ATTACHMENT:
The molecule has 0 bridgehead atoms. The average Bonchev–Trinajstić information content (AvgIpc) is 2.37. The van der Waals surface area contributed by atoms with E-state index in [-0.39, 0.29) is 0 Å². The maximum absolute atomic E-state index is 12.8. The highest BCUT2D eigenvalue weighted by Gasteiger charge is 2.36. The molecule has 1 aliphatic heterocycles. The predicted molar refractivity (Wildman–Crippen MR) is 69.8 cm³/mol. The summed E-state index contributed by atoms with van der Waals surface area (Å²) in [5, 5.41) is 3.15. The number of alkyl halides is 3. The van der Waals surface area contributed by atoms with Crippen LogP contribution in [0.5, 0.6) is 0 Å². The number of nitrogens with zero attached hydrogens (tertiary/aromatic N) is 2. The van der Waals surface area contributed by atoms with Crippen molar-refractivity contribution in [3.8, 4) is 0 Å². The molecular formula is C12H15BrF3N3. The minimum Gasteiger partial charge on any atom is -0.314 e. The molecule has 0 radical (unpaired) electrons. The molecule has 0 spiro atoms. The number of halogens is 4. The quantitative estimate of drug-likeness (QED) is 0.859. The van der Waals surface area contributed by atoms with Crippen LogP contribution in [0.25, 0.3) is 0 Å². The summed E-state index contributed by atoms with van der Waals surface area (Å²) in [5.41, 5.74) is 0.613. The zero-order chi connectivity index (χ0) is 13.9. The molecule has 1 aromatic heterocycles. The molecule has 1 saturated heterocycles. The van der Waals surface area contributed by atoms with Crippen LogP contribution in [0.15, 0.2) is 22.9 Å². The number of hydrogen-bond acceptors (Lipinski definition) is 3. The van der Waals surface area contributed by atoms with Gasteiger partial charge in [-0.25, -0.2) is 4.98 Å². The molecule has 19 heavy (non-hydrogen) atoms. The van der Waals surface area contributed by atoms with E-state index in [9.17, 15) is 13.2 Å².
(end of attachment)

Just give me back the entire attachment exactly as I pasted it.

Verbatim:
The molecule has 0 bridgehead atoms. The average Bonchev–Trinajstić information content (AvgIpc) is 2.37. The van der Waals surface area contributed by atoms with E-state index in [-0.39, 0.29) is 0 Å². The maximum absolute atomic E-state index is 12.8. The highest BCUT2D eigenvalue weighted by Gasteiger charge is 2.36. The molecule has 1 aliphatic heterocycles. The predicted molar refractivity (Wildman–Crippen MR) is 69.8 cm³/mol. The summed E-state index contributed by atoms with van der Waals surface area (Å²) in [5, 5.41) is 3.15. The number of alkyl halides is 3. The van der Waals surface area contributed by atoms with Crippen LogP contribution in [0.5, 0.6) is 0 Å². The number of nitrogens with zero attached hydrogens (tertiary/aromatic N) is 2. The van der Waals surface area contributed by atoms with Crippen molar-refractivity contribution in [3.8, 4) is 0 Å². The molecular formula is C12H15BrF3N3. The minimum Gasteiger partial charge on any atom is -0.314 e. The molecule has 0 radical (unpaired) electrons. The molecule has 0 spiro atoms. The number of halogens is 4. The quantitative estimate of drug-likeness (QED) is 0.859. The van der Waals surface area contributed by atoms with Crippen LogP contribution in [0.25, 0.3) is 0 Å². The summed E-state index contributed by atoms with van der Waals surface area (Å²) in [5.41, 5.74) is 0.613. The zero-order chi connectivity index (χ0) is 13.9. The molecule has 1 aromatic heterocycles. The molecule has 1 saturated heterocycles. The van der Waals surface area contributed by atoms with Crippen LogP contribution in [0.15, 0.2) is 22.9 Å². The number of hydrogen-bond acceptors (Lipinski definition) is 3. The van der Waals surface area contributed by atoms with Gasteiger partial charge in [-0.25, -0.2) is 4.98 Å². The molecule has 19 heavy (non-hydrogen) atoms. The van der Waals surface area contributed by atoms with E-state index in [9.17, 15) is 13.2 Å².